Biblically speaking, I might suggest renaming Study Hall, “Sheol.”  Sheol being the Hebrew word to describe the ancient underworld; a place where God did not dwell.  Study Hall is a place where angels and teachers fear to tread, so who would blame God for avoiding it?  Not me!   Yet, here I was, a pastor, who was use to offering compassionate counsel, grace, mercy and forgiveness to my church members, being transformed into the Pharisee-like-Study Hall Teacher, laying down the “righteous law” as commanded by the administration handbook, writing referrals, condemning students to after school Detention!  I felt like Inspector Javert  (Cue the music for “Stars” from Les Miserables!)

Sister Joan Chittister writes:  “To be enlightened is to see behind all the forms life takes to the God who holds them in being. Enlightenment sees...beyond our parochialisms to the presence of God everywhere, in everyone, in the universe.” Source: New Designs

I love Sister Joan, but I have to say, there were many days it was hard to see God “everywhere, in everyone, in the universe,” especially in Study Hall!   Yet, beneath the surface of their teenage acne and angst, behind the goofiness and sometimes daily, emotional, teen drama, something sacred was bubbling up and trying to bloom within them.  For me, this was God trying to shine in and through them, even as God had done once before in a bush.  What most of the students wanted (besides someone else to do their homework) was to be appreciated, accepted, and loved for who they were and who they were becoming as human beings, even though they were not aware of it themselves.  Study Hall is to be a place of learning, and perhaps, this was the real taking place?

I use to joke that study hall was life and life was a study hall.  I believe there is truth in that statement.  Aren’t we all on a journey, a spiritual quest, seeking to discover who we are and who we are in the midst of the people around us; hoping each day to discover something new within us, by paying attention to the larger world around us?  If we do so, we might discover more fully the Sacred One in whom we all live, and move, and have our being?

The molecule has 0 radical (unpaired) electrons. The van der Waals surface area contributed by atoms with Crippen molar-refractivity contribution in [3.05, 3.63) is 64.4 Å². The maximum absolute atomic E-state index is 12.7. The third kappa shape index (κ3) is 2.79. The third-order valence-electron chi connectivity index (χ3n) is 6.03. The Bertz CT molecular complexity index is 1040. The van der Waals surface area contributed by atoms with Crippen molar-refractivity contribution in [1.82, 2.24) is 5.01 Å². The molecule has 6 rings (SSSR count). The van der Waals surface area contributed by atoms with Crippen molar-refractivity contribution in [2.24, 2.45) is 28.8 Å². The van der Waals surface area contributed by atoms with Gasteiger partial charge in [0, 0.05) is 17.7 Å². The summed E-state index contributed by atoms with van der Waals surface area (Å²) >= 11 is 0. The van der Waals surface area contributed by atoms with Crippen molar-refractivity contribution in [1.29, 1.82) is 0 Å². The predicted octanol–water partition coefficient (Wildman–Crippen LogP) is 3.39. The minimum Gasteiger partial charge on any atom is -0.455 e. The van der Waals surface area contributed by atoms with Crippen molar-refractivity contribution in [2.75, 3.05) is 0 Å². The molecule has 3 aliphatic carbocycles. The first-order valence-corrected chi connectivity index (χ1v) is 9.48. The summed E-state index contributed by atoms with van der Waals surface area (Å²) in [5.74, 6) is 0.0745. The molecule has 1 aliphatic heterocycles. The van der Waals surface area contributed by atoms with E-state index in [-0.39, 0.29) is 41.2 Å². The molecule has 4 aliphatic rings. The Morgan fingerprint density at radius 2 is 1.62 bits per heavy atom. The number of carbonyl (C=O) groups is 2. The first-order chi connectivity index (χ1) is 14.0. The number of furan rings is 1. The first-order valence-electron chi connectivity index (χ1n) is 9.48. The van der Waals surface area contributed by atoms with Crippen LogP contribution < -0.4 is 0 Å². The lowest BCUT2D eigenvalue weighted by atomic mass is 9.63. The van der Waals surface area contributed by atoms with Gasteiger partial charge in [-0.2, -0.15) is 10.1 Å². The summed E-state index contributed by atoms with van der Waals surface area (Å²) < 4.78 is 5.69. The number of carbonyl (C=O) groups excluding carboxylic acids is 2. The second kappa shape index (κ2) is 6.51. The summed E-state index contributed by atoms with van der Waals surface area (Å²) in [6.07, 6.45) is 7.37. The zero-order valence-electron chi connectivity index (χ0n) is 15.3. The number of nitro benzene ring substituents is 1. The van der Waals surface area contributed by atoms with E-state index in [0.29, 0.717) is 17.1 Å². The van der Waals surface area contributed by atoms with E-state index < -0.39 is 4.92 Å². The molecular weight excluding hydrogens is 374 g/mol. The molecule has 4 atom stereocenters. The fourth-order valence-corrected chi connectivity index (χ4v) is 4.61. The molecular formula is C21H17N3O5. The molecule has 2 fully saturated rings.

Forrest Gump’s mamma once said:  “Life is like a box of chocolates.  You never no what you’re gonna get.”  Study Hall is like that.  You never know in a days time what you are gonna get when the students arrive.  What I understand now, after surviving 2 1/2 years as the Study Hall teacher, is that Study Hall and the students who inhabit it, are as much a sacred place as the ground on which Moses once stood. 

So I urge you to be like Moses and take off your shoes when you step into a study hall, or any other part of a school, because you are standing on holy ground and God is present.

On second thought, you need to put your shoes back on.  It is against school policy to go barefoot in school!

1 comment:

  1. Dear Scott, I have to confess that I never considered Study Hall to be a "Holy Place" when I was teaching. As a first year teacher in a school of 1500 students, I, along with two other teachers, tried to manage a study hall of about 300 students. Many days it was the hardest hour of the day. Thanks for your thoughtful reflections, and good success as you start back to school with all the students. Tom